- The tax shield was announced by National Treasury Secretary Ukur Yatani in a Kenya Gazette notice dated March 17, 2021.
- The national carrier has been making losses over the years, which has seen it pay minimal corporate taxes.
- In the financial year ended December 2020, it even received a tax credit of Sh354 million.
Kenya Airways #ticker:KQ is now exempted from paying the minimum tax set at one per cent of gross turnover, saving the cash-strapped airline hundreds of millions of shillings annually.
The tax shield was announced by National Treasury Secretary Ukur Yatani in a Kenya Gazette notice dated March 17, 2021.
The national carrier has been making losses over the years, which has seen it pay minimal corporate taxes. In the financial year ended December 2020, it even received a tax credit of Sh354 million.
The company, however, faced significant cash outflows from the introduction of the minimum tax on January 1, 2021, with the new levy to be paid if a firm’s normal corporate taxes fall below one percent of gross revenue.
But Mr Yatani has protected KQ, as the carrier is known by its international code, from this new tax that is designed to ensure that firms that are in perpetual losses also contribute to the State’s coffers.
“In exercise of the powers confirmed by section 13(2) of the Income Tax Act the CS for National Treasury and Planning directs that the income derived from or accrued in Kenya by an airline in which the government of Kenya owns at least 45 percent of its shares, and the subsidiaries of that airline shall be exempted from the provisions of Section 12(d) of the Act,” Mr Yatani said in the notice.
The notice did not mention KQ specifically but the shareholding threshold fits the government’s ownership in the company.
Through the National Treasury, the government holds a 48.9 per cent stake in the airline. The stake could rise to 100 per cent following the commencement of plans to nationalise the company which is considered a strategic asset with benefits to the wider economy including tourism and the horticulture sector.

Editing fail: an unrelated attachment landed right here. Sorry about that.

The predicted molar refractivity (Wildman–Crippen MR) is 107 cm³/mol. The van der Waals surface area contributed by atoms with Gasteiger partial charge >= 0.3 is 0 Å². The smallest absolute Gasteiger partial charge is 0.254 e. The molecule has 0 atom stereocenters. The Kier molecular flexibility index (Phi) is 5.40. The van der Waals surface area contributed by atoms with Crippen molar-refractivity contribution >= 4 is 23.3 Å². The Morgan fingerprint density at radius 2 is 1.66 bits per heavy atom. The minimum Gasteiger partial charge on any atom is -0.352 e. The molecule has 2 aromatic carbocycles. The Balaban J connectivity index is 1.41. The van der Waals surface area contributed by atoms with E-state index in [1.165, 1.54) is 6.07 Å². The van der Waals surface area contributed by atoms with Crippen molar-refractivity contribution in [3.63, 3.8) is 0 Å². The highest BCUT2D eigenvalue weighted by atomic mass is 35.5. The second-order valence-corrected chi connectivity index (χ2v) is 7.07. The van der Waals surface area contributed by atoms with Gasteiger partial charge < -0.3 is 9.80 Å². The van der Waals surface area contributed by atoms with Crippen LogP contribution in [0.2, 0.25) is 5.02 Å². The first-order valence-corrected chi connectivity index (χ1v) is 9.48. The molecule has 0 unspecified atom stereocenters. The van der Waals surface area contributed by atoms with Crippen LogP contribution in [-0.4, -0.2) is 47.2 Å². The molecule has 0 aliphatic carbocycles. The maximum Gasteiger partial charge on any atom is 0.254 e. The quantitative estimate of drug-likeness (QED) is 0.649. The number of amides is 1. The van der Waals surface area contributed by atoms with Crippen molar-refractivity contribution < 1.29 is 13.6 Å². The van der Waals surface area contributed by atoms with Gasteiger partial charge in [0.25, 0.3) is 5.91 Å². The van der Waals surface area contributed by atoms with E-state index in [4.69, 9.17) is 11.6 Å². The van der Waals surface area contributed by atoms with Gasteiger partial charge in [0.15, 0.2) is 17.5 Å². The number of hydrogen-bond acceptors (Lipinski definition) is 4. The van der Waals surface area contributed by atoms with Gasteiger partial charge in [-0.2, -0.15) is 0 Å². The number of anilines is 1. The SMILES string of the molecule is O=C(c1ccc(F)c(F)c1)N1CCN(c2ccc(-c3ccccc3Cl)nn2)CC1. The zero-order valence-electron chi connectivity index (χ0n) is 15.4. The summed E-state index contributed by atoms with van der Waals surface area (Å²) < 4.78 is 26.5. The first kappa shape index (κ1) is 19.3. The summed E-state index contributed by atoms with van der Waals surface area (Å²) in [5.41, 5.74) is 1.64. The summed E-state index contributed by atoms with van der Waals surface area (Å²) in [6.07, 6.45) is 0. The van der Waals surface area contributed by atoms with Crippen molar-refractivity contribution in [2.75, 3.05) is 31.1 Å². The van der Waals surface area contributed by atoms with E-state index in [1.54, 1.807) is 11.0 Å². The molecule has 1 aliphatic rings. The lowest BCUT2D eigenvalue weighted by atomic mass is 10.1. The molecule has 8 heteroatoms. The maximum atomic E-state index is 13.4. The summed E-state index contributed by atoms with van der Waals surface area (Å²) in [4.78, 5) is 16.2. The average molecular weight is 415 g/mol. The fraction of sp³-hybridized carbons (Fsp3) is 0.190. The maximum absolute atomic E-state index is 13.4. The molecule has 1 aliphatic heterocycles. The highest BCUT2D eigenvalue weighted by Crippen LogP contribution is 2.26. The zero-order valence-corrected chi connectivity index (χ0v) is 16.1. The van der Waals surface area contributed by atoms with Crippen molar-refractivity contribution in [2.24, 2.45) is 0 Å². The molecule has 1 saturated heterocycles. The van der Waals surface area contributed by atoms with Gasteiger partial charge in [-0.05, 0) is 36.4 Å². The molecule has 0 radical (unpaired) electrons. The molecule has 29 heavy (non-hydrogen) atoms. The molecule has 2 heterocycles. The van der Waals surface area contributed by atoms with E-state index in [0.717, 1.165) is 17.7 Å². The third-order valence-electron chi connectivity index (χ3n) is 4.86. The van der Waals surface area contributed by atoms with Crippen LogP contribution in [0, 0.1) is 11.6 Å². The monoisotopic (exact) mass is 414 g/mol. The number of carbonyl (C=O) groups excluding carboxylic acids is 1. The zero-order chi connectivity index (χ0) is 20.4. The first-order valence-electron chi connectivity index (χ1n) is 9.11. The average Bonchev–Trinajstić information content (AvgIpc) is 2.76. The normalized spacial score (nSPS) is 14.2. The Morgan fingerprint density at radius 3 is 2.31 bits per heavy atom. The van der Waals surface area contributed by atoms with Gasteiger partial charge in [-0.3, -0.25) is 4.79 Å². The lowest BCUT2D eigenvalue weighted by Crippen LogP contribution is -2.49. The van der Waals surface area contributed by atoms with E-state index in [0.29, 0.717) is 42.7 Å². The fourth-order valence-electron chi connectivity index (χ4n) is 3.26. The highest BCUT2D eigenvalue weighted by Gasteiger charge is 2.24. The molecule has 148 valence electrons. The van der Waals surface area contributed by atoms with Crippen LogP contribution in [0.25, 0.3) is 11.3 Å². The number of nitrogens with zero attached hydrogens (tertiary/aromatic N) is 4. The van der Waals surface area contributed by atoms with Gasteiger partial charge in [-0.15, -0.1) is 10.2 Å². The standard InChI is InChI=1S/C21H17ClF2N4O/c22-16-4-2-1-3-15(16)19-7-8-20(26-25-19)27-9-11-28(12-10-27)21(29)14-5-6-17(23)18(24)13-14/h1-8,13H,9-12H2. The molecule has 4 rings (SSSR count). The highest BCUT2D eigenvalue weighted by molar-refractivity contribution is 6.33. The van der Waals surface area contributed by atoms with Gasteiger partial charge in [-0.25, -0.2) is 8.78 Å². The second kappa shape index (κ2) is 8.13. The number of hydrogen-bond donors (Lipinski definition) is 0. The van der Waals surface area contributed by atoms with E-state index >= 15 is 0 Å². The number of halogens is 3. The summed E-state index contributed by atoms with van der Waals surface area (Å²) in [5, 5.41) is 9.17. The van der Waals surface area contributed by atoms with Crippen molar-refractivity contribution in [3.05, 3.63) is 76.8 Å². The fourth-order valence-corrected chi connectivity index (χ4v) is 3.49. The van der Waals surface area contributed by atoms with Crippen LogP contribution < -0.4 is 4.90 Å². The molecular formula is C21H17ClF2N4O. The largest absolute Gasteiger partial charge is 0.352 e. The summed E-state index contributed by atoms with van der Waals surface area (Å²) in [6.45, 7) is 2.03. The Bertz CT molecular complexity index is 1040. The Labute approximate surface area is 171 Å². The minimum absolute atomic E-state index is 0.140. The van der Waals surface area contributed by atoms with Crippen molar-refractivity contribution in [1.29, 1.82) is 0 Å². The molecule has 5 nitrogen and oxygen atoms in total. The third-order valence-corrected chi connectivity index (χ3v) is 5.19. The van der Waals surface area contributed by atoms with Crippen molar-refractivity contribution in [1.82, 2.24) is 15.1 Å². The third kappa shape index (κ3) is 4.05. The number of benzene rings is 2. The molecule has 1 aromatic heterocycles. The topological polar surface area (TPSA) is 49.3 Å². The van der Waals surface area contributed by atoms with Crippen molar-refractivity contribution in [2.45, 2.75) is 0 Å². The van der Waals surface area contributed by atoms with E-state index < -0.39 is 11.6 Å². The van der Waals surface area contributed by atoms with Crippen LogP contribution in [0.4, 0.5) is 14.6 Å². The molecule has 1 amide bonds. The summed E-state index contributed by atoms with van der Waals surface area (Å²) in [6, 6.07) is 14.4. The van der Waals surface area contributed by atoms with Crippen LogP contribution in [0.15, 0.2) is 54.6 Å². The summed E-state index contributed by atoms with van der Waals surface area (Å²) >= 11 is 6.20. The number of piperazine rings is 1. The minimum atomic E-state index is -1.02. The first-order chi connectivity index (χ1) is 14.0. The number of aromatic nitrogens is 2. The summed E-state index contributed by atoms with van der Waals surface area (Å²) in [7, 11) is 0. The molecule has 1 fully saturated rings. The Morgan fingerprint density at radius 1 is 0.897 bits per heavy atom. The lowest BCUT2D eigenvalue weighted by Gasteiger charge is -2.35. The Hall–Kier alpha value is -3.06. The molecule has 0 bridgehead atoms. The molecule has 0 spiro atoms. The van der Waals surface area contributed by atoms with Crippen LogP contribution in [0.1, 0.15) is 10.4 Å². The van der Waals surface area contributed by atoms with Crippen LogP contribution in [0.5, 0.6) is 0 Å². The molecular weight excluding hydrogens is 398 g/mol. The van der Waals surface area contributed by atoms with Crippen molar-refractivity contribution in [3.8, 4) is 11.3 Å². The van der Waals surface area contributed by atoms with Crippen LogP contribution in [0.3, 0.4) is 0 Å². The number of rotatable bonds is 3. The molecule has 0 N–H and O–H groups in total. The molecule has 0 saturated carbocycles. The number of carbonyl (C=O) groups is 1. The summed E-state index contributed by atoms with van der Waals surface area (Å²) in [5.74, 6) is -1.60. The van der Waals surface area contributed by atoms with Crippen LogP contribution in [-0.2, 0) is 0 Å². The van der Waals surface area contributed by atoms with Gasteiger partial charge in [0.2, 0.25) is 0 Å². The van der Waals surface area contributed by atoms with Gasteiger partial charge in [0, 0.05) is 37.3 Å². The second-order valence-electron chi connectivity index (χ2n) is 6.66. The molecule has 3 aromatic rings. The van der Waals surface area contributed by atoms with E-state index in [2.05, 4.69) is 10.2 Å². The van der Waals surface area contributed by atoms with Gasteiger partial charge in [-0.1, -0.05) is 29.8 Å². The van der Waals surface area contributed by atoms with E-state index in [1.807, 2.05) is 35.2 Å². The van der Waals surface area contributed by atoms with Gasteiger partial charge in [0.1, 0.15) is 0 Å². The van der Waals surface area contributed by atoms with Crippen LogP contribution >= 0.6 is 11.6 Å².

Without the protection, KQ was scheduled to make its first minimum tax payment by April 20 covering the first three months of its current financial year.
The tax exemption means that the national carrier will now only pay income taxes when it returns to profitability in the future.
The Nairobi Securities Exchange-listed firm generated revenues of Sh52.8 billion in the year ended December. Assuming it posted a similar turnover this year, it would have paid the minimum tax amounting to Sh528 million in the absence of Mr Yatani’s protection.
The tax shield will be extended to the airline’s subsidiaries such as the low-cost carrier Jambojet which flies to domestic destinations.
For KQ, the tax exemption is the latest financial assistance it has received from the government that is keen on keeping it afloat despite mounting losses.
The company reported a record Sh36.2 billion net loss in the year ended December, widening it from Sh12.9 billion the year before as costs surpassed revenues by a large margin.
Other loss-making firms will not be so lucky as the minimum tax is designed to ensure that each company pays either the new levy or normal corporate taxes, whichever is higher.
“Minimum tax has been introduced to ensure that every person makes a fair and just contribution to the provision of government services regardless of the person’s profit position,”Kenya Revenue Authority said in a tax guide.